urinary incontinence

urinary incontinence

What is Urinary Incontinence?

    Urinary incontinence, the involuntary loss of bladder control, is a prevalent and sometimes socially uncomfortable issue. Its severity varies from occasional leakage during activities like coughing or sneezing to sudden, intense urination urges without enough time to reach a restroom.

    While it becomes more common with age, urinary incontinence is not an unavoidable aspect of ageing. If this condition impacts your daily life, it's crucial to consult your doctor. In many cases, straightforward adjustments in lifestyle, diet, or medical interventions can effectively address the symptoms of urinary incontinence.

When should you see a doctor for urinary incontinence?

    Knowing when to consult a doctor about incontinence may feel awkward, but it is

    crucial, mainly if incontinence occurs frequently or significantly impacts your life. Seeking medical advice is essential because urinary incontinence can:

  • This leads to activity restrictions and decreased social interactions
  • Negatively affect your overall quality of life
  • Heighten the risk of falls in older adults due to hurried trips to the toilet
  • Serve as an indicator of a potentially more serious underlying condition


    The treatment approach for urinary incontinence depends on its type, severity, and underlying cause. Your doctor will address any primary conditions contributing to your symptoms first.

    First, your doctor may recommend less invasive treatments, progressing to other options if necessary.

    Behavioural techniques may include:

    1. Bladder Training: Delaying urination after feeling the urge, gradually increasing the time between trips to the toilet until you reach a desired interval, such as every 2.5 to 3.5 hours.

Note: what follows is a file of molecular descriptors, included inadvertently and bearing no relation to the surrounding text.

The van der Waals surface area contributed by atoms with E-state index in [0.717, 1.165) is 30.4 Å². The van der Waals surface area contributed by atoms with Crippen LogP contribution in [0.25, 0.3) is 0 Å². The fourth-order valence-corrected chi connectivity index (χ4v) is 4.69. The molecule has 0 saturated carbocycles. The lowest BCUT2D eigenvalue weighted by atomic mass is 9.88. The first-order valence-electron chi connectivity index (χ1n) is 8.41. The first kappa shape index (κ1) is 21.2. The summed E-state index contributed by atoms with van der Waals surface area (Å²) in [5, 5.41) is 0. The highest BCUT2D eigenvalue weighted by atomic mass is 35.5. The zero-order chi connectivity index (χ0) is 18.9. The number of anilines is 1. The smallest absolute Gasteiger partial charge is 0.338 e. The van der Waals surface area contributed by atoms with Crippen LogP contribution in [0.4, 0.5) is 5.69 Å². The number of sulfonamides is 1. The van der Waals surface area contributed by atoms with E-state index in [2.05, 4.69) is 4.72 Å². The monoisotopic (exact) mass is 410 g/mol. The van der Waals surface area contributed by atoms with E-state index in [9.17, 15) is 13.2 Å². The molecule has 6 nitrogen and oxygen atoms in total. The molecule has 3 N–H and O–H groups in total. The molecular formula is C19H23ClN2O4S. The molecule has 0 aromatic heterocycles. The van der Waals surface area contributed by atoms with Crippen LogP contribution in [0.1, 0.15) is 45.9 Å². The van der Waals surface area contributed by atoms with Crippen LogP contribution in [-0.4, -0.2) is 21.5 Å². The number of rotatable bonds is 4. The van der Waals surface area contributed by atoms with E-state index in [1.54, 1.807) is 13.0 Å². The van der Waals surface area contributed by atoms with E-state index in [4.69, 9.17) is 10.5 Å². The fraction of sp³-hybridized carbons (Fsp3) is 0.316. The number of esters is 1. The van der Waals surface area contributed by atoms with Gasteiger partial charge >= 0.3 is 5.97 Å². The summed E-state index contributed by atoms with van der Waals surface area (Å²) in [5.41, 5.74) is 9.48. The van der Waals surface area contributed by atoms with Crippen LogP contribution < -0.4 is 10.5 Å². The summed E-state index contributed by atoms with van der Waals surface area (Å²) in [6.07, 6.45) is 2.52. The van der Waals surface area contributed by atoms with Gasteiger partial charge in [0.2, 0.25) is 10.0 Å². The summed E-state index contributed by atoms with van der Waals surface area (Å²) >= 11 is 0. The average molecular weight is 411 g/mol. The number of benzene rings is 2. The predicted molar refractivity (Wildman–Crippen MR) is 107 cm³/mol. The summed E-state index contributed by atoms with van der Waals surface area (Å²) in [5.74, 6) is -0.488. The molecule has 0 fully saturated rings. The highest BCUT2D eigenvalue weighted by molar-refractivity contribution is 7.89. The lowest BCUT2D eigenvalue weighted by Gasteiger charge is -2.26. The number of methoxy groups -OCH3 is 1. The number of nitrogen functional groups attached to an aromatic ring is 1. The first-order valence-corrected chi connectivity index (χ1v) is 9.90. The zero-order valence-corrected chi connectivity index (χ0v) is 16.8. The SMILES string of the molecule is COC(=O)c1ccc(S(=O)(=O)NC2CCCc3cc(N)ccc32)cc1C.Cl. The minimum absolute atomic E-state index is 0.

2. Double Voiding: Learning to empty your bladder more completely to prevent overflow incontinence. This involves urinating, waiting a few minutes, and then trying again.

    3. Scheduled Toilet Trips: Establish a regular urinating pattern every two to four hours, regardless of immediate need.

    4. Fluid and Diet Management: Regaining bladder control by reducing or avoiding alcohol, caffeine, and acidic foods and adjusting fluid intake. Weight loss and increased physical activity may also contribute to improvement.

  • Pelvic floor muscle exercises
  • Your doctor may advise regular pelvic floor muscle exercises, known as Kegel exercises, to strengthen the muscles responsible for controlling urination. While particularly effective for stress incontinence, these exercises may also benefit those with urge incontinence.

    For better guidance in identifying and engaging the correct muscles, your doctor may recommend working with a pelvic floor physical therapist or trying biofeedback techniques.

  • Electrical stimulation

    Electrical stimulation involves the temporary insertion of electrodes into the rectum or vagina to stimulate and fortify pelvic floor muscles. This gentle form of electrical stimulation can be beneficial for both stress and urge incontinence, but multiple sessions over several months may be necessary for optimal results.

Speak to our experts about urinary incontinence

    Don't let urinary incontinence limit your daily activities or affect your well-being. Schedule a consultation with our experts today to discuss your concerns, ask questions, and embark on a journey towards improved bladder health and overall quality of life.


mobile app